The main goal of the honors program is to train talented undergraduate students in chemistry through intellectually engaging and highly interactive classes and original laboratory research.
The heart of the program consists of four one-semester courses and three specially designed laboratory sections. These courses are designed to teach all the important fundamentals of chemistry in the context of their significance to modern medicine and novel technologies. Classes are highly interactive and utilize the state-of-the-art in audiovisual aids. Laboratory sessions include the use of state-of-the-art instruments (NMR) and are designed to teach critical concepts in observation, data collection and the art of teamwork in science. Smaller class size provides nearly complete and open access to the faculty and teaching assistants (top graduate students).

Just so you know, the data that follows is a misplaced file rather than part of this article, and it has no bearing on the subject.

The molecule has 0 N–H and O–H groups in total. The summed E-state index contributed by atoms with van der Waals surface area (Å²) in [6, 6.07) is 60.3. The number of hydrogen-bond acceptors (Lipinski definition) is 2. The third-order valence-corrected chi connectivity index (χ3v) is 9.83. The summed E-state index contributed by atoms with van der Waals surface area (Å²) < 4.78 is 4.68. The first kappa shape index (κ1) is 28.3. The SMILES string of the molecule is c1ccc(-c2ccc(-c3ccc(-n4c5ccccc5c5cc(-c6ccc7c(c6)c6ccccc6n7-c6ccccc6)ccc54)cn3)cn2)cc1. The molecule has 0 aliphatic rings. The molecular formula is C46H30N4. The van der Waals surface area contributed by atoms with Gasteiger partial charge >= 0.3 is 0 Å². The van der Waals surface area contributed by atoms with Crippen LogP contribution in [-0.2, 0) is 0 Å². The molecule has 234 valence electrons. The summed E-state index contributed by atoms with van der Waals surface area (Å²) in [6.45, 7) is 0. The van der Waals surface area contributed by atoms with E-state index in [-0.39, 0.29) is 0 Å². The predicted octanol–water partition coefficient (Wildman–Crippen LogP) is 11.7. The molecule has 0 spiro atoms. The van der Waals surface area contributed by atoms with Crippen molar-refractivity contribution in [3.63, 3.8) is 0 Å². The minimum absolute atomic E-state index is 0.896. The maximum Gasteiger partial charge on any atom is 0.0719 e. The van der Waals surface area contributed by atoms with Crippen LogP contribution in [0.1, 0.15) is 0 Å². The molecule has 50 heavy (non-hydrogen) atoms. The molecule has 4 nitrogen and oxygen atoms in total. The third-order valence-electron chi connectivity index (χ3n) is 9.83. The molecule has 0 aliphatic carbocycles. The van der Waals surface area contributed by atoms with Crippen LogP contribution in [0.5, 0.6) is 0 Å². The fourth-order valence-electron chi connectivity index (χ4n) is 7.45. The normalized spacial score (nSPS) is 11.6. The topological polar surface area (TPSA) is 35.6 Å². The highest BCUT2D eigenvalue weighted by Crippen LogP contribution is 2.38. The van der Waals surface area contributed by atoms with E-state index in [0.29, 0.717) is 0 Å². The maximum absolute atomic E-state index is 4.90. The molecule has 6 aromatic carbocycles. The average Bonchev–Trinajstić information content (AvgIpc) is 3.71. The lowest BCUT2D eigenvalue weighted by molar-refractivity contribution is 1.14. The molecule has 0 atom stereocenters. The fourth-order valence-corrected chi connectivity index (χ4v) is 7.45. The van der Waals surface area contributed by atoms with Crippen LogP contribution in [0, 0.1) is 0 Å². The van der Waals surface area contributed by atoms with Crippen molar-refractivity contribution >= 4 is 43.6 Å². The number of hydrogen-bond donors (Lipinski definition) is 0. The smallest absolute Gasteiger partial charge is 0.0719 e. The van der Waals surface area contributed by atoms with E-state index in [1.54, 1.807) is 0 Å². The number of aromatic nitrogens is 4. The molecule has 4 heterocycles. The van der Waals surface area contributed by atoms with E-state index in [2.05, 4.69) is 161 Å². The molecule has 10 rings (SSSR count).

The Honors Program is based on the philosophy of "teaching through research." Concepts in the classroom are taught based on modern research results. The fourth Honors laboratory often involves a three-month stay in a research group. By the end of their sophomore year, most of the Honors students have selected and officially joined a research group.
The Honors Track
Selected first-year students are invited to enroll in the honors courses CH 117-118 Honors Modern Chemistry and the associated laboratory courses CH 119-120 Honors Modern Chemistry Laboratory. These courses are taken in place of CH 109-110 and CH 111-112 in the first year. In the second year, honors track students enroll in CH 241-242 Honors Organic Chemistry and also take CH 223-234 Organic Chemistry Laboratory. If you are interested in the honors track, contact the professor who is teaching the course to discuss enrolling in it.